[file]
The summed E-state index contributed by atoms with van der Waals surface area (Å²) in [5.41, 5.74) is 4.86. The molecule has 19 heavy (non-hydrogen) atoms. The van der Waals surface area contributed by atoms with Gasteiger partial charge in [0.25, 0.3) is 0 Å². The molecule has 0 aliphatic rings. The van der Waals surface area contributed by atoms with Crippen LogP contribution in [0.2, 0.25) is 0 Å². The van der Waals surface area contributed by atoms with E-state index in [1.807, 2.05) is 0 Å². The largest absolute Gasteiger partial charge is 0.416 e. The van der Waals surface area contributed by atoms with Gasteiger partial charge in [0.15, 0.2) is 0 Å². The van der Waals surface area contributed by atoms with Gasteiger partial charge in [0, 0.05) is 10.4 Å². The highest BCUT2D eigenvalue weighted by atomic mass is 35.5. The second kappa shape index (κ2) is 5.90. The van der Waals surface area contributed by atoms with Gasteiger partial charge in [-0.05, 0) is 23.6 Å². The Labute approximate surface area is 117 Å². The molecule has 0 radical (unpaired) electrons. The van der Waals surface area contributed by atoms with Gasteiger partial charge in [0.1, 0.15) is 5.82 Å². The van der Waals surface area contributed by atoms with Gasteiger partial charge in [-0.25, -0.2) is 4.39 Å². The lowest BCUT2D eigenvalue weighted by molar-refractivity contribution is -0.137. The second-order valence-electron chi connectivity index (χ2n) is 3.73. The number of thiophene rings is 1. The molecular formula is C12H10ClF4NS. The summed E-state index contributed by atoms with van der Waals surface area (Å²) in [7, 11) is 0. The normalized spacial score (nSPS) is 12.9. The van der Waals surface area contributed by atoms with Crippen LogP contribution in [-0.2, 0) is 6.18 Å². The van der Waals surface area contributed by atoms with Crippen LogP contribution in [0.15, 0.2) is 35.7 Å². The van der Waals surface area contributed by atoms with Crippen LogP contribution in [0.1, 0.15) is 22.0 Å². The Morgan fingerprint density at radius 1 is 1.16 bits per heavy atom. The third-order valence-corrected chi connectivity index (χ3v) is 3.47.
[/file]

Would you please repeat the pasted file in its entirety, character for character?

The summed E-state index contributed by atoms with van der Waals surface area (Å²) in [5.41, 5.74) is 4.86. The molecule has 19 heavy (non-hydrogen) atoms. The van der Waals surface area contributed by atoms with Gasteiger partial charge in [0.25, 0.3) is 0 Å². The molecule has 0 aliphatic rings. The van der Waals surface area contributed by atoms with Crippen LogP contribution in [0.2, 0.25) is 0 Å². The van der Waals surface area contributed by atoms with E-state index in [1.807, 2.05) is 0 Å². The largest absolute Gasteiger partial charge is 0.416 e. The van der Waals surface area contributed by atoms with Gasteiger partial charge in [0.15, 0.2) is 0 Å². The van der Waals surface area contributed by atoms with Gasteiger partial charge in [0, 0.05) is 10.4 Å². The highest BCUT2D eigenvalue weighted by atomic mass is 35.5. The second kappa shape index (κ2) is 5.90. The van der Waals surface area contributed by atoms with Gasteiger partial charge in [-0.05, 0) is 23.6 Å². The Labute approximate surface area is 117 Å². The molecule has 0 radical (unpaired) electrons. The van der Waals surface area contributed by atoms with Gasteiger partial charge in [0.1, 0.15) is 5.82 Å². The van der Waals surface area contributed by atoms with Gasteiger partial charge in [-0.25, -0.2) is 4.39 Å². The lowest BCUT2D eigenvalue weighted by molar-refractivity contribution is -0.137. The second-order valence-electron chi connectivity index (χ2n) is 3.73. The number of thiophene rings is 1. The molecular formula is C12H10ClF4NS. The summed E-state index contributed by atoms with van der Waals surface area (Å²) in [7, 11) is 0. The normalized spacial score (nSPS) is 12.9. The van der Waals surface area contributed by atoms with Crippen LogP contribution in [-0.2, 0) is 6.18 Å². The van der Waals surface area contributed by atoms with Crippen LogP contribution in [0.15, 0.2) is 35.7 Å². The van der Waals surface area contributed by atoms with Crippen LogP contribution in [0.1, 0.15) is 22.0 Å². The Morgan fingerprint density at radius 1 is 1.16 bits per heavy atom. The third-order valence-corrected chi connectivity index (χ3v) is 3.47.